We've all heard the phrase "live within your means," meaning, don't spend more money than you have, be frugal, choose sensibly, and only buy that which you can afford. But Imelda could afford all those shoes -- she was living within her means even though she had rooms and rooms of shoes and clothing at a time when most people in the Philippines were living at subsistence level. (Really, they were unwittingly bankrolling her and her shoes -- until they ousted her hubby.)
Ever since a little quotation out of the writings of a fellow named Nilus of Ancyra landed in my inbox last month, I've been thinking how it would be better if people like Imelda and our present day celebs -- and all of us, too -- lived "within our needs" instead of our "means." Here's what Nilus had to say:
We should remain within the limits imposed by our basic needs and strive with all our power not to exceed them. For once we are carried a little beyond these limits in our desire for the pleasures of life, there is then no criterion by which to check our onward movement, since no bounds can be set to that which exceeds the necessary.Nilus was an abbot in charge of a monastery in Ancyra, Greece, early in the third century. From all accounts, he was a wise, spiritual and thoughtful man... who would probably shake a finger at Imelda (whose aide got caught last week selling a Monet painting that went missing when Ferdinand's dictatorship ended with the People Power revolution in 1986). Nilus would also roll his eyes at all the other excesses with which we surround ourselves now, shake his head and say, "People, people, when will you wake up?"
The abbot of Ancyra was the kind of man who would encourage us all to join the Buy Nothing movements that have recently appeared in social media, simply because our "onward movement" -- toward the pleasures of life in the form of addiction to our possessions -- is running our earth (and many of our brothers and sisters in the developing world) to ruin. Would Hurricane Haiyan have been so powerful if we weren't spending so many of the earth's carbon resources to ship unnecessary "stuff" all over the planet?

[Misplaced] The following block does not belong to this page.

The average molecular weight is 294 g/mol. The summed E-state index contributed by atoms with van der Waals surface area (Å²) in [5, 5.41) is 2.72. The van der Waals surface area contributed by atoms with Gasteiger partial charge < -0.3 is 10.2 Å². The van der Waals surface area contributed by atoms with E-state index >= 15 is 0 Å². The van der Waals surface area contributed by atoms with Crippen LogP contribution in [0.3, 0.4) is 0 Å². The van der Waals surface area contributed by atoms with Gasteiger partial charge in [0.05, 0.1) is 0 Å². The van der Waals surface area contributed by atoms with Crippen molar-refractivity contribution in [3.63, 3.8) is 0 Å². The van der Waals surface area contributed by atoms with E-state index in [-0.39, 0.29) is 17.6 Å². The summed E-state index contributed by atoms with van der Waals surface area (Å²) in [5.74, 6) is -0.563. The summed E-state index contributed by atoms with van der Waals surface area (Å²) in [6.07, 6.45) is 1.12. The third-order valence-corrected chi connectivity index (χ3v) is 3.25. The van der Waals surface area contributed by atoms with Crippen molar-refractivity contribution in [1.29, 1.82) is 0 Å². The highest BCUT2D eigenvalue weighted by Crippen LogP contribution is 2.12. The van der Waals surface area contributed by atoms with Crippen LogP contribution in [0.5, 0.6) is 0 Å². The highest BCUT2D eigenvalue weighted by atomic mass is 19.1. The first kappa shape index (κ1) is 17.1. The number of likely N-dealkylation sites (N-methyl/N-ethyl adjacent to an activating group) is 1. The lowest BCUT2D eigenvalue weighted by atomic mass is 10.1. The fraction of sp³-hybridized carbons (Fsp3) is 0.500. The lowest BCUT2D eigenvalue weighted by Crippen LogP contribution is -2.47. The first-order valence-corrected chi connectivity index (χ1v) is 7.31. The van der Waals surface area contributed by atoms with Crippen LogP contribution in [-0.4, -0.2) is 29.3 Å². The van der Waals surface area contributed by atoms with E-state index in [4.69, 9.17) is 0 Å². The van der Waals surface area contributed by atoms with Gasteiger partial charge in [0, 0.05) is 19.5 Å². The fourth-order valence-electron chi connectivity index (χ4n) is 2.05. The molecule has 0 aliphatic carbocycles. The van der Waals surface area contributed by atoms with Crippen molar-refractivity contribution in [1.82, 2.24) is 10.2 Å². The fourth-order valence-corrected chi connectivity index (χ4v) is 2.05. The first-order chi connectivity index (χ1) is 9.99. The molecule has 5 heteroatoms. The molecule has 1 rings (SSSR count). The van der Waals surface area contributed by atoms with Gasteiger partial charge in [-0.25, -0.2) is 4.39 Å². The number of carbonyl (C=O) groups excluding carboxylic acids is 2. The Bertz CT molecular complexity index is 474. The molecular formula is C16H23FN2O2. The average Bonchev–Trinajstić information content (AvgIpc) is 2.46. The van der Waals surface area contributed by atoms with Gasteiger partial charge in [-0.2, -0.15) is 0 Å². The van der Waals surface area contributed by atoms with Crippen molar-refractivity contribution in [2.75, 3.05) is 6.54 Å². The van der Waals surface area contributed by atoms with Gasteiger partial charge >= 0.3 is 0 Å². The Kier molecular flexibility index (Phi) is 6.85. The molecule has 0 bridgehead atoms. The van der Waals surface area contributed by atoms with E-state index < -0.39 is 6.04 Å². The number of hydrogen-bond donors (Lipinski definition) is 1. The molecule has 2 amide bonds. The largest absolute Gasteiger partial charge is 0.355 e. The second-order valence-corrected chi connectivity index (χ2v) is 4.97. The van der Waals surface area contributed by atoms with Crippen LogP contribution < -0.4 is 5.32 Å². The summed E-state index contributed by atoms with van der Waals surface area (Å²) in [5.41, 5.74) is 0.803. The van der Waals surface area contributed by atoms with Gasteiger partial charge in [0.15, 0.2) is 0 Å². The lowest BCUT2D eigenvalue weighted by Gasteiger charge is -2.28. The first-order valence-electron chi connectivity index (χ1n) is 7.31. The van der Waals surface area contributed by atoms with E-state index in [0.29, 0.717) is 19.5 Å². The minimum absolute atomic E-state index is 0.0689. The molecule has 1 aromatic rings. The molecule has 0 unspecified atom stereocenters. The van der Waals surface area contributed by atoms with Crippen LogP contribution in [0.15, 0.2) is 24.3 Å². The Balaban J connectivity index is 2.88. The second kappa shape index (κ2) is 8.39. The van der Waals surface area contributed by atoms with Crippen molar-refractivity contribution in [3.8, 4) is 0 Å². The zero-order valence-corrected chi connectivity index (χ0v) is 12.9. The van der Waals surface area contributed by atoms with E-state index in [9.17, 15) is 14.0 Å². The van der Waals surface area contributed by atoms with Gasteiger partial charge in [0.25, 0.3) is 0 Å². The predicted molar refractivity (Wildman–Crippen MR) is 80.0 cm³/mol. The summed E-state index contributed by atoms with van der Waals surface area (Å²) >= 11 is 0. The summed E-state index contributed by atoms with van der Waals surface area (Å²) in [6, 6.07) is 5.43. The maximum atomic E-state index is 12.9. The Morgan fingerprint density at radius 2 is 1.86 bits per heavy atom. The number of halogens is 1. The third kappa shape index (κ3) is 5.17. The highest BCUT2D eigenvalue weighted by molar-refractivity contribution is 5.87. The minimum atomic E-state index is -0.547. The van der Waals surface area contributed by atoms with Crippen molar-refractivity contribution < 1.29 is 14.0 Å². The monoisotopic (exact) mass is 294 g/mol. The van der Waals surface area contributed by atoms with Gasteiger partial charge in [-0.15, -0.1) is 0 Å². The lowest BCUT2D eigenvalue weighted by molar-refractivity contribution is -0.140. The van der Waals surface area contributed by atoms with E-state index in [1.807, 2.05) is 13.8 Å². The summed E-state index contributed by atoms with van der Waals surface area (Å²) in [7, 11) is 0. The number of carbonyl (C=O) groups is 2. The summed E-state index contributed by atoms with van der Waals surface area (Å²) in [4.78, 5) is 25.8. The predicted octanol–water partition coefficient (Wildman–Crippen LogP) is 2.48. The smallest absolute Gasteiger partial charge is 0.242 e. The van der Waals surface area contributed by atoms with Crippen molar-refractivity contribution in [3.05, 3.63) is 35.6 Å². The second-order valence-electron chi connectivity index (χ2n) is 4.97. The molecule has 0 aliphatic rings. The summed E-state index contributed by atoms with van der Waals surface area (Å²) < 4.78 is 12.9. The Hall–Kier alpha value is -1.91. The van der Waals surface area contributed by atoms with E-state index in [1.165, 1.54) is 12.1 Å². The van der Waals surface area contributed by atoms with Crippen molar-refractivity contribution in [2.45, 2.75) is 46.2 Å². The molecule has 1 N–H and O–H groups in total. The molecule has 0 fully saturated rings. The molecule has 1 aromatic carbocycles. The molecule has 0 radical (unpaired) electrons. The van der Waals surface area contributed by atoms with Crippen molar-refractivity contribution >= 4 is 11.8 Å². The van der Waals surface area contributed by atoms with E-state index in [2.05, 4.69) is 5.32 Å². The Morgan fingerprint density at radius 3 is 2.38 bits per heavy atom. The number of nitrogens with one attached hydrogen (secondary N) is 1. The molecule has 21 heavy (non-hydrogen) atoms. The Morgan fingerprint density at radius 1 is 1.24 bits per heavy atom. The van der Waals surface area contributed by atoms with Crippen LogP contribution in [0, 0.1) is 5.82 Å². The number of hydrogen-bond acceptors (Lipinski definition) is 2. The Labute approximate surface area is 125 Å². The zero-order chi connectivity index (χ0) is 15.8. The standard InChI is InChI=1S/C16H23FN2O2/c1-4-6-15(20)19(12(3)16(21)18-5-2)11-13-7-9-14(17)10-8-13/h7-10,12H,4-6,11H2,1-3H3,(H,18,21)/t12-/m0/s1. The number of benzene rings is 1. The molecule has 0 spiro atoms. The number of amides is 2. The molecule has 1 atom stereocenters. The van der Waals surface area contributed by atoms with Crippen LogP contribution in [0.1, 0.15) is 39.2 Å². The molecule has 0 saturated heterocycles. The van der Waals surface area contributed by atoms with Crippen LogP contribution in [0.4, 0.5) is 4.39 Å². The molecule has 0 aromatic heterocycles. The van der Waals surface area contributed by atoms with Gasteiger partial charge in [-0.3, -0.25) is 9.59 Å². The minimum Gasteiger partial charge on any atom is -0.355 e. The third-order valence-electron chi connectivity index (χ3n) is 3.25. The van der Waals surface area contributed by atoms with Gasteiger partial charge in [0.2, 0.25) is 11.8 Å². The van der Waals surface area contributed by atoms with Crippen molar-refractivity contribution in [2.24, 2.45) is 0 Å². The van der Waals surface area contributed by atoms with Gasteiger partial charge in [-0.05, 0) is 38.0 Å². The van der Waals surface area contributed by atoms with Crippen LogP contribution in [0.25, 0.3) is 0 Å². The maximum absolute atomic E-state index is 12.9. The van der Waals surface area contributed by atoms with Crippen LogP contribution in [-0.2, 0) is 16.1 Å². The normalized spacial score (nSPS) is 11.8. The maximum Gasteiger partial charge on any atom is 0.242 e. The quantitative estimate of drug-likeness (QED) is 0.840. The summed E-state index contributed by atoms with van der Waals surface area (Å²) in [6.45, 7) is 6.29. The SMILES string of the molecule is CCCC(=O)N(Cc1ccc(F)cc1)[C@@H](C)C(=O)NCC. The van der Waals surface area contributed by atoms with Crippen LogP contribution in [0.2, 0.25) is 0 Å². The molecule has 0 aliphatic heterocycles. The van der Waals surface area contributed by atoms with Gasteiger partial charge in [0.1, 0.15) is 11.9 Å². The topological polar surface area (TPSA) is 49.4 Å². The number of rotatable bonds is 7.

What do we really need in order to live a joyful life? Love, food, shelter, and clothing. Too much more than that gets in the way of our joy because it demands that we spend less time with those we love and more time working to buy, own, maintain and defend what we own. Once we have our basic needs covered, do we really need to buy anything more? How many of those 3,000-some pairs of shoes did Imelda wear more than once? She probably couldn't even remember each pair!!! And most of them have been destroyed in the last few years' floods in the Philippines...
Mention of Black Friday, November 29th, the big kick-off to Christmas consumerism, has been lurking around for the past few weeks, but I prefer to think of it as Buy Nothing Day, a holiday from consumerism. The day after American Thanksgiving needs to become another day of gratitude for and awareness of our fulfilled needs rather than an all-out-gimme-gimme-consumerfest, no matter what stores have planned for us that day. News coverage of Black Friday the last several years seems to indicate that we take shopping far too seriously in North America, and could all use a shopping-free vacation! Imelda included.
To be honest, most days of my year are Buy Nothing Days (except for groceries), so my contribution to the Buy Nothing movement this year is spreading the word here, and sharing this little poster (feel free to copy and paste all over the internet, or email me under my profile and I'll send you a PDF file for printing and posting anywhere your heart desires).
And here's the challenge to all my readers: try living within your needs. Why not observe Buy Nothing Day on Friday, November 29th? Feel free to check out the Buy Nothing Christmas website on my sidebar (click on the top bar titles ("Alternatives," "Resources," "Stories," etc. if the links on the page don't work for you). See what the next seven days as a Buy Nothing Week feels like. And the Ultimate Challenge -- make 2014 a Buy Nothing Year!